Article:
Google’s YouTube adopted new penalties against creators who post disturbing or violent videos, as detailed in a blog that was posted the same day the company temporarily pulled ads from vlogger Logan Paul’s channels. The measures include removing a channel from Google Preferred and YouTube Original, suspension of advertising from creators’ channels and removing eligibility to have a video be recommended.
"In the past, we felt our responses to some of these situations were slow and didn’t always address our broader community’s concerns," wrote Ariel Bardin, VP or product management at YouTube, in the blog post. "Our ultimate goal here is to streamline our response so we can make better, faster decisions and communicate them clearly."
While YouTube’s has been ramping up efforts to monitor and block objectionable content over the past year — efforts that have had some success in winning back some advertisers concerned about brand safety — the platform is acknowledging that its needs to move more quickly when objectionable content appears, which is likely an attempt to build confidence among viewers and advertisers that it can keep creators in check. P&G's chief brand officer Marc Pritchard recently said that the marketer has not returned yet to YouTube following last year's brand safety issues but that he is hopeful it will do so eventually.
YouTube suspended all ads from Paul’s channels because of a pattern of behavior that made his content “unsuitable for brands,” per Variety. The actor and vlogger fired a Taster on a dead rat in a Feb. 5 video, joked about taking the “Tide Pod challenge” of eating detergent capsules and posted a video from a trip to Japan of a person who died from suicide.
YouTube has had a tumultuous year since advertisers starting pulling ads from the video-sharing platform because of concerns that their commercials were appearing in extremist hate-speech videos. PepsiCo, Walmart, Dish Network, Starbucks, General Motors and FX Networks were among the more than 250 brands that suspended advertising on YouTube or Google. At that time, racist videos with the “n” word in the title were shown with ads from Coca-Cola, Starbucks, Toyota, Dish Network and Geico, per The Wall Street Journal.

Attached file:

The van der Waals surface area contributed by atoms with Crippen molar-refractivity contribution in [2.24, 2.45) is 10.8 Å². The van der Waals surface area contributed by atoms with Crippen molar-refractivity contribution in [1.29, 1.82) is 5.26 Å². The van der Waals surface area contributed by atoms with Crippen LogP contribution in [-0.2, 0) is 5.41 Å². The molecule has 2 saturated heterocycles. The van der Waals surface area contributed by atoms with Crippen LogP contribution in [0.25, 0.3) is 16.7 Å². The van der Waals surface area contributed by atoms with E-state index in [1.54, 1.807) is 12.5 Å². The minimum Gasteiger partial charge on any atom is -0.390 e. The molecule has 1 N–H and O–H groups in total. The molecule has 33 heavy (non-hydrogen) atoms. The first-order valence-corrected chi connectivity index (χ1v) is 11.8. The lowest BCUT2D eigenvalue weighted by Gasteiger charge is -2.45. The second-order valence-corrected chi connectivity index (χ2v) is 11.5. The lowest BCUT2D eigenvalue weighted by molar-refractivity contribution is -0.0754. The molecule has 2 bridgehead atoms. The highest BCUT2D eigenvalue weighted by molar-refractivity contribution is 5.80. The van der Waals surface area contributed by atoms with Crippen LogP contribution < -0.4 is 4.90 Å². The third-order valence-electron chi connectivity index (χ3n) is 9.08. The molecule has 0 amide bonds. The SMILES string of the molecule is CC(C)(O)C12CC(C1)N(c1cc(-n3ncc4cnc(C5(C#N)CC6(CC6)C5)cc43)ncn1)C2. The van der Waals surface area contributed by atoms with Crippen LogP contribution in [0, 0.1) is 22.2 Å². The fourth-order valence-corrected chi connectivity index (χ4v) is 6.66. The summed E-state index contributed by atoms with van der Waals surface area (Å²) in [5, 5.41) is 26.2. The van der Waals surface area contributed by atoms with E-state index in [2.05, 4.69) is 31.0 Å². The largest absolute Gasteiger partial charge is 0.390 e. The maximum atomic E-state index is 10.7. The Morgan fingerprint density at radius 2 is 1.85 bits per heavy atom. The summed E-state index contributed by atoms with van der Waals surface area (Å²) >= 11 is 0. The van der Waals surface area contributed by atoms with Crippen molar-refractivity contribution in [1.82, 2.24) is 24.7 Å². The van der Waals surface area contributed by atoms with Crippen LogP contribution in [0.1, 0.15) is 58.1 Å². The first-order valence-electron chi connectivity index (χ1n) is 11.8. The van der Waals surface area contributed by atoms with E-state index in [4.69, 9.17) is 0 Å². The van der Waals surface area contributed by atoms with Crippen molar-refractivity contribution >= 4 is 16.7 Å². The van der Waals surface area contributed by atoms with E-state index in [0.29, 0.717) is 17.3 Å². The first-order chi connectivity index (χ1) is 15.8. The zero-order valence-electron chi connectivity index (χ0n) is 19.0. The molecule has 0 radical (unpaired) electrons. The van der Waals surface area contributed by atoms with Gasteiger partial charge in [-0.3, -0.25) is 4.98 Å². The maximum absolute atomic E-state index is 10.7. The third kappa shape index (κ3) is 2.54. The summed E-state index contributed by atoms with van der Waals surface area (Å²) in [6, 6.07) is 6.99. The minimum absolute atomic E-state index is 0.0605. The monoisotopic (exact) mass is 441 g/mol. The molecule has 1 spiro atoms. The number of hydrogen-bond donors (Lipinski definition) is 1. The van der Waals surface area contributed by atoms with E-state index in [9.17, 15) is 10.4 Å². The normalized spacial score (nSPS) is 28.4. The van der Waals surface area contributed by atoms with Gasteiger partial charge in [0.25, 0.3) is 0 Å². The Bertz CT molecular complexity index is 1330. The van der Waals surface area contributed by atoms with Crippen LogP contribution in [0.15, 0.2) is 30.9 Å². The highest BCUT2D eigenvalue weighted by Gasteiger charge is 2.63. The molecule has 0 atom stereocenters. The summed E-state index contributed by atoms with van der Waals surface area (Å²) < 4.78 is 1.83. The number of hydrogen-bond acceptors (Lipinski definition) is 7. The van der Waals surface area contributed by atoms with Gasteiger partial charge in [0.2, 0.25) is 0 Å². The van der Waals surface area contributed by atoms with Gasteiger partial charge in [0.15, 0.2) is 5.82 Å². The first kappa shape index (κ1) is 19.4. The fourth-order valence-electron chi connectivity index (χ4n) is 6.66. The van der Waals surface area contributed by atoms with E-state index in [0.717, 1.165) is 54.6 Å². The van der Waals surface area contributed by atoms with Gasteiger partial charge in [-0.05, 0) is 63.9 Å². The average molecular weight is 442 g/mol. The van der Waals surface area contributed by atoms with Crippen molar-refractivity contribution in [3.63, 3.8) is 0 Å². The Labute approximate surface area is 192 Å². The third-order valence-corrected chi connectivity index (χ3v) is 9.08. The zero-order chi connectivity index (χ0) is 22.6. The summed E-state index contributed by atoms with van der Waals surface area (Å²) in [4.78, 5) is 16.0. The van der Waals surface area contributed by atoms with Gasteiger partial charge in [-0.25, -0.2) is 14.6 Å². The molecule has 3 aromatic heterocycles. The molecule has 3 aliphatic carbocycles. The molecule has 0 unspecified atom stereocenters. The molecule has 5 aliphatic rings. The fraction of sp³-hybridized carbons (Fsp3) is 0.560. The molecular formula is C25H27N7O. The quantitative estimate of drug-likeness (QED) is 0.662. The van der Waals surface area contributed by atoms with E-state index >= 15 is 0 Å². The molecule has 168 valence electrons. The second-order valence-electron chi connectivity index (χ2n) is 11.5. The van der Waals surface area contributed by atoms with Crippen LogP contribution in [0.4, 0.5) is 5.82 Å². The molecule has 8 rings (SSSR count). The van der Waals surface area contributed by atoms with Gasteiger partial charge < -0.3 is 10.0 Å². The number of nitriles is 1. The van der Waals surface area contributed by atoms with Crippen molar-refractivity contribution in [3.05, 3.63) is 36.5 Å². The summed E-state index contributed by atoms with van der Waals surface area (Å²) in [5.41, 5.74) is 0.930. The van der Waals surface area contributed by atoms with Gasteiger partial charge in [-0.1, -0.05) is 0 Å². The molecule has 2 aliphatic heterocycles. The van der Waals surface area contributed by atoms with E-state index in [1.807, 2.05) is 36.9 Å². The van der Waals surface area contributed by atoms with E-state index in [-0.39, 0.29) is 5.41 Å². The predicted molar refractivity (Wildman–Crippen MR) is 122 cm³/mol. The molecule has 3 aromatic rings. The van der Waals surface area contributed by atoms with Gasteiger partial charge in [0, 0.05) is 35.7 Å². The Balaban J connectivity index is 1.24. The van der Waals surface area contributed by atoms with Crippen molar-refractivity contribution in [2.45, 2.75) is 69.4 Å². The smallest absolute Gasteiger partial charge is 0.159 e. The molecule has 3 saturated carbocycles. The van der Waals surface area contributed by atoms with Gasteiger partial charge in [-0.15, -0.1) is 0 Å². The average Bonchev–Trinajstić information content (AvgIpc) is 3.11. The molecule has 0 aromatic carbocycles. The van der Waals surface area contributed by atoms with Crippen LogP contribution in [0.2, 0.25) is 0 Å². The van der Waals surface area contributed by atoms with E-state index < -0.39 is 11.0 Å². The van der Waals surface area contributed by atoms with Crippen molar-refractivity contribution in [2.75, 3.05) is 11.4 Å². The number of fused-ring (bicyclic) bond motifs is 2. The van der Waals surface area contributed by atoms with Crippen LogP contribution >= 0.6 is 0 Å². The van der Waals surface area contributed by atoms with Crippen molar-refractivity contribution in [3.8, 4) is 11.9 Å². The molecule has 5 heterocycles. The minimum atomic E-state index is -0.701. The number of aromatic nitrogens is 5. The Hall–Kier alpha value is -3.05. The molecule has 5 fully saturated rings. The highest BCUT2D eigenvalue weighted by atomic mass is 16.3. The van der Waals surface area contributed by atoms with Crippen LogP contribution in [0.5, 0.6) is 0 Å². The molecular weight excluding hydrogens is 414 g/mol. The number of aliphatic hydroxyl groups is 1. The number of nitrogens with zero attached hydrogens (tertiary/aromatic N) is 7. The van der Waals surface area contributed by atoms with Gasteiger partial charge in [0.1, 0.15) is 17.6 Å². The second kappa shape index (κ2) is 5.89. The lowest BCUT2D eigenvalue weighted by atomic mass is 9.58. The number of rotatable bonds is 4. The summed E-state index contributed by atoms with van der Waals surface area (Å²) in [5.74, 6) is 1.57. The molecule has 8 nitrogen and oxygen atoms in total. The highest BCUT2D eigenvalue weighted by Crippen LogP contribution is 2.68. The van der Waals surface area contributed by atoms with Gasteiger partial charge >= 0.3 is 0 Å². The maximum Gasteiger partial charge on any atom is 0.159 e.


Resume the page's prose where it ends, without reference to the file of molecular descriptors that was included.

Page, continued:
While YouTube, Facebook and others have been taking steps to ensure the quality of the content on their platforms, the brand safety issue does not appear to be over yet. Unilever is expected to warn today that it will pull back from advertising on popular tech platforms, including YouTube and Facebook Inc., if they don’t do more to combat the spread of fake news, hate speech and divisive content, per a separate report in The Wall Street Journal. Unilever Chief Marketing Officer Keith Weed is expected to deliver the warning during the Interactive Advertising Bureau’s annual leadership meeting. The company spent more than $9 billion to market brands such as Lipton, Dove and Knorr last year.
The number of brands participating in Google Preferred grew 30% in the U.S. between the second quarters of 2016 and 2017, per MediaRadar data cited by Adweek. In June, the number of brands that advertised in Google Preferred had more than doubled to 508 from the prior January, before the brand-safety concerns escalated.